Many parasitic protozoa go through complex life cycles in the course of which they adapt to widely different environments; ion transport processes are expected to play a role both in pathogenicity and in adaptation. So far, studies on ion transport have been virtually limited to Leishmania, Plasmodium and Entamoeba. The distribution of ion pumps in the former two organisms generally appears to conform to the picture established for other protozoa, i.e. a proton-motive P-ATPase in the plasma membrane provides the driving force for H+-coupled secondary-active transport, a proton-motive V-ATPase in the digestive vacuoles is responsible for vacuolar acidification, and an F-ATPase (ATP synthase) is found in the mitochondria. The situation in Entamoeba, an archaic organism that lacks mitochondria, could be different from that in the two other parasites in that a V-ATPase may be present and active both in the plasma membrane and in the membranes of the endocytic vesicles.
In this contribution I would like to make a case for investigating ion transport in parasitic protozoa. Of course, a major rationale for studying any aspect of these organisms is biomedical; but in addition, parasitic protozoa are fascinating cells with often complex life cycles, reflecting their adaptation to widely different environments. Undoubtedly, ion transport processes play a role both in pathogenicity and in the transitions between the different cell stages. I would like to draw special attention to our own subject of investigation, Entamoeba. This organism is thought to have branched off very early from the evolutionary line leading to our own cells and may have retained some characteristic properties of our common ancestor, the protoeukaryote.
A recent textbook on molecular parasitology (Hyde, 1990) lists about fifteen different genera of parasitic protozoa that have been investigated on the molecular level. Within this group, ion transport studies have been limited to Leishmania (with some work on the related trypanosomes), Plasmodium and Entamoeba. I will give a brief overview of what is known on ion transport in the first two organisms; much additional information can be found in several recent reviews (Zilberstein, 1991; Tanabe, 1990b, 1991). I will then proceed to discuss in somewhat more detail our own data on Entamoeba.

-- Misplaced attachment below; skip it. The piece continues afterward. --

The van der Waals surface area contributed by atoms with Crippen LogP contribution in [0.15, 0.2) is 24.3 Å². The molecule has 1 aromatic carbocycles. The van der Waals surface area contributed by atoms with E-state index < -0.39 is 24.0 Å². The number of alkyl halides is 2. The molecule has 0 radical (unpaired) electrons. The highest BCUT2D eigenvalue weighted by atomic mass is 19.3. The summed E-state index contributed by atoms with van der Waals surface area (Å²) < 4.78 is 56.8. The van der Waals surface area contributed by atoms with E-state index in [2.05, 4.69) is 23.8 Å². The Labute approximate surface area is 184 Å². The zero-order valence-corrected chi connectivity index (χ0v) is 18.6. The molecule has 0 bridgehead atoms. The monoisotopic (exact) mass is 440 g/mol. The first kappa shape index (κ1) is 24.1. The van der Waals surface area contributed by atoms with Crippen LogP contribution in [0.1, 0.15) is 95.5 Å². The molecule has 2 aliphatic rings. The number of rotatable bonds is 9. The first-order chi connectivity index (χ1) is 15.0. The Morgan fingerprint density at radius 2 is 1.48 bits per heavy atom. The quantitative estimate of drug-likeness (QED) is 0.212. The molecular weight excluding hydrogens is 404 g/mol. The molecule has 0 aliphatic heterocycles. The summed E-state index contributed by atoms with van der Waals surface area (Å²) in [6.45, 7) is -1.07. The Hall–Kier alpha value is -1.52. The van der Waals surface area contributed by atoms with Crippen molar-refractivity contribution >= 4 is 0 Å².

ION TRANSPORT IN LEISHMANIA DONOVANI
Leishmania donovani causes serious visceral disease. Together with the trypanosomes, Leishmania belongs to the Kinetoplastidae, a group of organisms characterized by the presence of an electron-dense structure (the kinetoplast) consisting of mitochondrial DNA. Leishmania cells spend part of their life cycle as promastigotes in the slightly alkaline (pH≈7.5) midgut of an insect vector (sand fly), the other part as amastigotes within the acidic (pH≈5.0) phagolysosomes of host macrophages (Hyde, 1990).
In view of the peculiarities of this life cycle, studies of ion transport i n Leishmania have primarily centred around (i) the capacity of the cells to adapt to widely different extracellular pH values, and (ii) the problems of to what extent and how the promastigote–amastigote transition is triggered by a decrease in external pH. Within this framework, the following ion transport systems are particularly relevant (Fig. 1, left).
The proton-motive P-ATPase
Plasma membranes of L. donovani contain a proton-motive P-ATPase (Zilberstein and Dwyer, 1988; Liveanu et al. 1991). This H+ pump is probably coded for by a pair of tandemly linked genes with slightly different nucleotide sequences (Meade et al. 1987). Interestingly, transcripts from the upstream gene are most abundant in exponentially growing promastigotes, whereas transcripts of the downstream gene dominate in amastigotes; an intermediate distribution is found in promastigotes allowed to reach the stationary state. Structure and expression of the ATPase locus are conserved in different Leishmania strains (Meade et al. 1991).